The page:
Jędrzej Śniadecki

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Jędrzej Śniadecki
Jędrzej Śniadecki.PNG
1843 painting by Aleksander Sleńdziński
Born (1768-11-30)November 30, 1768
Żnin, Polish-Lithuanian Commonwealth
Died May 12, 1838(1838-05-12) (aged 69)
Resting place Rossa Cemetery
Nationality Polish
Occupation Writer, physician, chemist, biologist
Children Ludwika Śniadecka (1802-1866)
Relatives Jan Śniadecki (brother)

Jędrzej Śniadecki (archaic English: Andrew Sniadecki; 30 November 1768 – 12 May 1838) was a Polish writer, physician, chemist and biologist. His achievements include the creation of modern Polish terminology in the field of chemistry.

Life and work

Śniadecki was born in Żnin in the Polish-Lithuanian Commonwealth. After completing his university studies, he was chosen to be the first professor of medicine and chemistry at the Grand Duchy of Lithuania's "Main School," which in 1803 was renamed the Imperial University of Vilna. One of his students was Ignacy Domeyko. Śniadecki was also one of the main organizers and head of the recently created Wilno Medical-Surgical Academy. From 1806-36 he headed the local Medical Scientific Society, one of the premier scientific societies in the region.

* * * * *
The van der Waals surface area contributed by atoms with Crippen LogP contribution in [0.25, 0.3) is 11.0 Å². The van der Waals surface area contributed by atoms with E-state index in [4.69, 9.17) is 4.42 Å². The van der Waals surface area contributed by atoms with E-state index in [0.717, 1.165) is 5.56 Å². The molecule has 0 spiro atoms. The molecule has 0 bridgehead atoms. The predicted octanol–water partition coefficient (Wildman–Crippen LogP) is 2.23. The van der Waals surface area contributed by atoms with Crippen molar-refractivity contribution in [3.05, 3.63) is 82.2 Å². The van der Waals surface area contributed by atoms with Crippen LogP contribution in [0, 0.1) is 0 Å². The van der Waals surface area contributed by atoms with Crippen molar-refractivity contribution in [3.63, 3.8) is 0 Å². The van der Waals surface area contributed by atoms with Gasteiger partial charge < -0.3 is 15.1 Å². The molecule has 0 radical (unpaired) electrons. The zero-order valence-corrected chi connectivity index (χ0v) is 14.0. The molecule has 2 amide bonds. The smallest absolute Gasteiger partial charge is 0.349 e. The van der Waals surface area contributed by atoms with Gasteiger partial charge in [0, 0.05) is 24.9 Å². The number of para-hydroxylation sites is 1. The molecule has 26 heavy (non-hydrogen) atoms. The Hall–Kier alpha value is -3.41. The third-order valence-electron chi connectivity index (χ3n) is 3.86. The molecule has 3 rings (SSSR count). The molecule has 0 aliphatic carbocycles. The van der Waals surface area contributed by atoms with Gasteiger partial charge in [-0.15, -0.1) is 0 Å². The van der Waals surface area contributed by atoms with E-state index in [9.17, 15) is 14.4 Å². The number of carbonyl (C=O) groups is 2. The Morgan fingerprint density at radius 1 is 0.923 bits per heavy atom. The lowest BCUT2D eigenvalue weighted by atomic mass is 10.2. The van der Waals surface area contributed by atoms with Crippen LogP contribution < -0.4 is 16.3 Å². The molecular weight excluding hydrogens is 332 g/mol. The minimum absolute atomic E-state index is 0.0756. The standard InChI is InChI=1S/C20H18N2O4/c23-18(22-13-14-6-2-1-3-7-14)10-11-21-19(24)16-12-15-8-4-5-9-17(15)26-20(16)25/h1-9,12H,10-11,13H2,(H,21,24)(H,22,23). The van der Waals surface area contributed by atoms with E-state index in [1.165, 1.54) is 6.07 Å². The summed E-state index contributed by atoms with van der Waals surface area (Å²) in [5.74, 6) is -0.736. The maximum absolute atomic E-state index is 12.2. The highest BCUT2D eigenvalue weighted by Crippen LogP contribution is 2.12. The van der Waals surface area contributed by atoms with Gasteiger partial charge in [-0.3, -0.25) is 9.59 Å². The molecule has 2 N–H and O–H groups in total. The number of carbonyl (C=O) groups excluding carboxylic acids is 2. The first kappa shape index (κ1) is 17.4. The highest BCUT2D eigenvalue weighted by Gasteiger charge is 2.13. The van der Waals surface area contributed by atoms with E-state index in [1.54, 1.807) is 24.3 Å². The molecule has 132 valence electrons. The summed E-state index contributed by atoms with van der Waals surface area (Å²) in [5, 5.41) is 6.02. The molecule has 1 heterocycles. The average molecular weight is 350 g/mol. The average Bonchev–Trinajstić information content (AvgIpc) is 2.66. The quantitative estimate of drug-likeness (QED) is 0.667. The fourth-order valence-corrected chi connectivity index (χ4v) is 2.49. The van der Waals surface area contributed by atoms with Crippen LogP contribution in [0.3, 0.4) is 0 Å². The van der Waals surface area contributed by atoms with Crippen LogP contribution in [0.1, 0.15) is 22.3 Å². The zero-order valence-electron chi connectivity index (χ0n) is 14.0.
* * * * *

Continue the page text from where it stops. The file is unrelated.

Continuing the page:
Śniadecki's most important book was Początki chemii (The Beginnings of Chemistry), the first Polish-language chemistry textbook, prepared for the Commission of National Education. It was considered one of the best Polish scientific textbooks of the age and was used in Polish universities well into the 1930s. Śniadecki was also known as a writer of less serious works; a co-founder of Towarzystwo Szubrawców (the Wastrel Society), he contributed articles to its satirical weekly, Wiadomości Brukowe (The Gutter News). He also wrote copiously in Wiadomości Wileńskie (The Vilnius' News), the largest and most prestigious daily in Vilnius.

In 1807, Śniadecki announced he had discovered a new metal in platinum and called it "vestium". Three years later, Académie de France published a note saying that the experiment could not be reproduced. Discouraged by this, Śniadecki dropped all his claims and did not talk about vestium anymore. Nevertheless, there have been speculations that this new element was ruthenium, found thirty-seven years later by Karl Klaus. However, they are not accepted by modern sources.[1]

Jędrzej was the brother of Jan Śniadecki and father of Ludwika Śniadecka. He died in Vilnius and is buried at the Rasos Cemetery.

See also


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Further reading